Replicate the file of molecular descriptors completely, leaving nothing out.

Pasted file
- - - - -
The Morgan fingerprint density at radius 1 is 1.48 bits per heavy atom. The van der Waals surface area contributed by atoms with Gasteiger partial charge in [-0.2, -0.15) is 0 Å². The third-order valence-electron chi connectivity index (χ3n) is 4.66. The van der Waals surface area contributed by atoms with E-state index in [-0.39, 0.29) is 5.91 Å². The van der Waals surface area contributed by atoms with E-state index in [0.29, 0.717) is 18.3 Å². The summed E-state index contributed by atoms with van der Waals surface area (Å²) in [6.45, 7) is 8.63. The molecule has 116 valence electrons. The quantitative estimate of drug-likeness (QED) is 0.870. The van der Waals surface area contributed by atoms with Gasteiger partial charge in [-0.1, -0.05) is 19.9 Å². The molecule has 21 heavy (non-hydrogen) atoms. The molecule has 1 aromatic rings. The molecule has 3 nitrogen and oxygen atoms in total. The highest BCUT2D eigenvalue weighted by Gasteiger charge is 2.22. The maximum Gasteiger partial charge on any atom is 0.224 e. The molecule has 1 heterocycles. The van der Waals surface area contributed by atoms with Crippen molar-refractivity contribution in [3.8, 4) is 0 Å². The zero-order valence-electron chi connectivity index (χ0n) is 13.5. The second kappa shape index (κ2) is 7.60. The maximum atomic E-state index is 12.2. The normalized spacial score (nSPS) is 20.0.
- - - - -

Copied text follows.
The Morgan fingerprint density at radius 1 is 1.48 bits per heavy atom. The van der Waals surface area contributed by atoms with Gasteiger partial charge in [-0.2, -0.15) is 0 Å². The third-order valence-electron chi connectivity index (χ3n) is 4.66. The van der Waals surface area contributed by atoms with E-state index in [-0.39, 0.29) is 5.91 Å². The van der Waals surface area contributed by atoms with E-state index in [0.29, 0.717) is 18.3 Å². The summed E-state index contributed by atoms with van der Waals surface area (Å²) in [6.45, 7) is 8.63. The molecule has 116 valence electrons. The quantitative estimate of drug-likeness (QED) is 0.870. The van der Waals surface area contributed by atoms with Gasteiger partial charge in [-0.1, -0.05) is 19.9 Å². The molecule has 21 heavy (non-hydrogen) atoms. The molecule has 1 aromatic rings. The molecule has 3 nitrogen and oxygen atoms in total. The highest BCUT2D eigenvalue weighted by Gasteiger charge is 2.22. The maximum Gasteiger partial charge on any atom is 0.224 e. The molecule has 1 heterocycles. The van der Waals surface area contributed by atoms with Crippen molar-refractivity contribution in [3.8, 4) is 0 Å². The zero-order valence-electron chi connectivity index (χ0n) is 13.5. The second kappa shape index (κ2) is 7.60. The maximum atomic E-state index is 12.2. The normalized spacial score (nSPS) is 20.0.